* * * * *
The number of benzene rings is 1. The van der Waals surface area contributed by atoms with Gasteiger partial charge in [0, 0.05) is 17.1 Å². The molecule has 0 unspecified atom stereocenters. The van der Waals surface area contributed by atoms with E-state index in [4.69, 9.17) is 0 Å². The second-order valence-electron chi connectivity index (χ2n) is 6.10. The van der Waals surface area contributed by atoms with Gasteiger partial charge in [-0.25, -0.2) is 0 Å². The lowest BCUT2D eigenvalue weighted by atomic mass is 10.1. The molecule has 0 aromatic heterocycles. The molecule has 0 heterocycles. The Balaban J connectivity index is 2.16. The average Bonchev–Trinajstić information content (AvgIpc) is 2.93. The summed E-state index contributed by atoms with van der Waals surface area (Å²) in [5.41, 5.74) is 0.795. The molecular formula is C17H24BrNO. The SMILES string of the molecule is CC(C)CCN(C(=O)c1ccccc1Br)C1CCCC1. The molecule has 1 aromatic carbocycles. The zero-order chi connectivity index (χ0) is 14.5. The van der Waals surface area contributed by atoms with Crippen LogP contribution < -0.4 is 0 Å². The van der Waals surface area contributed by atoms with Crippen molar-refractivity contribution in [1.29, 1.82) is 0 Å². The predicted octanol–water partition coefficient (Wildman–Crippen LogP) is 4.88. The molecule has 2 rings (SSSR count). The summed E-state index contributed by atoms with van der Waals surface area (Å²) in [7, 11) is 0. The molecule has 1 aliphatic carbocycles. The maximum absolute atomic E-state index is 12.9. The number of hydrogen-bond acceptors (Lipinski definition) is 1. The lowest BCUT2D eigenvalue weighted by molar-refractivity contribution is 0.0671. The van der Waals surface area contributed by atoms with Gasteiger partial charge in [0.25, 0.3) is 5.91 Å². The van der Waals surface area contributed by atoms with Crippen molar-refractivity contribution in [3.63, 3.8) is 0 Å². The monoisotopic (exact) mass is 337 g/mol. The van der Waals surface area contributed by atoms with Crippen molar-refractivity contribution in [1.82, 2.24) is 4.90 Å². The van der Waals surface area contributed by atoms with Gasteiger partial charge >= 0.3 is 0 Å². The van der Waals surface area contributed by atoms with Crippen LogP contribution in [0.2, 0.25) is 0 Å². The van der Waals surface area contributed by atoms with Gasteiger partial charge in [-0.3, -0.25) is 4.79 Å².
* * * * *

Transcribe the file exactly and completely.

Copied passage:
The number of benzene rings is 1. The van der Waals surface area contributed by atoms with Gasteiger partial charge in [0, 0.05) is 17.1 Å². The molecule has 0 unspecified atom stereocenters. The van der Waals surface area contributed by atoms with E-state index in [4.69, 9.17) is 0 Å². The second-order valence-electron chi connectivity index (χ2n) is 6.10. The van der Waals surface area contributed by atoms with Gasteiger partial charge in [-0.25, -0.2) is 0 Å². The lowest BCUT2D eigenvalue weighted by atomic mass is 10.1. The molecule has 0 aromatic heterocycles. The molecule has 0 heterocycles. The Balaban J connectivity index is 2.16. The average Bonchev–Trinajstić information content (AvgIpc) is 2.93. The summed E-state index contributed by atoms with van der Waals surface area (Å²) in [5.41, 5.74) is 0.795. The molecular formula is C17H24BrNO. The SMILES string of the molecule is CC(C)CCN(C(=O)c1ccccc1Br)C1CCCC1. The molecule has 1 aromatic carbocycles. The zero-order chi connectivity index (χ0) is 14.5. The van der Waals surface area contributed by atoms with Crippen LogP contribution < -0.4 is 0 Å². The van der Waals surface area contributed by atoms with Crippen molar-refractivity contribution in [1.29, 1.82) is 0 Å². The predicted octanol–water partition coefficient (Wildman–Crippen LogP) is 4.88. The molecule has 2 rings (SSSR count). The summed E-state index contributed by atoms with van der Waals surface area (Å²) in [7, 11) is 0. The molecule has 1 aliphatic carbocycles. The maximum absolute atomic E-state index is 12.9. The number of hydrogen-bond acceptors (Lipinski definition) is 1. The lowest BCUT2D eigenvalue weighted by molar-refractivity contribution is 0.0671. The van der Waals surface area contributed by atoms with Gasteiger partial charge in [0.25, 0.3) is 5.91 Å². The van der Waals surface area contributed by atoms with Crippen molar-refractivity contribution in [3.63, 3.8) is 0 Å². The monoisotopic (exact) mass is 337 g/mol. The van der Waals surface area contributed by atoms with Crippen molar-refractivity contribution in [1.82, 2.24) is 4.90 Å². The van der Waals surface area contributed by atoms with Gasteiger partial charge >= 0.3 is 0 Å². The van der Waals surface area contributed by atoms with Crippen LogP contribution in [0.2, 0.25) is 0 Å². The van der Waals surface area contributed by atoms with Gasteiger partial charge in [-0.3, -0.25) is 4.79 Å².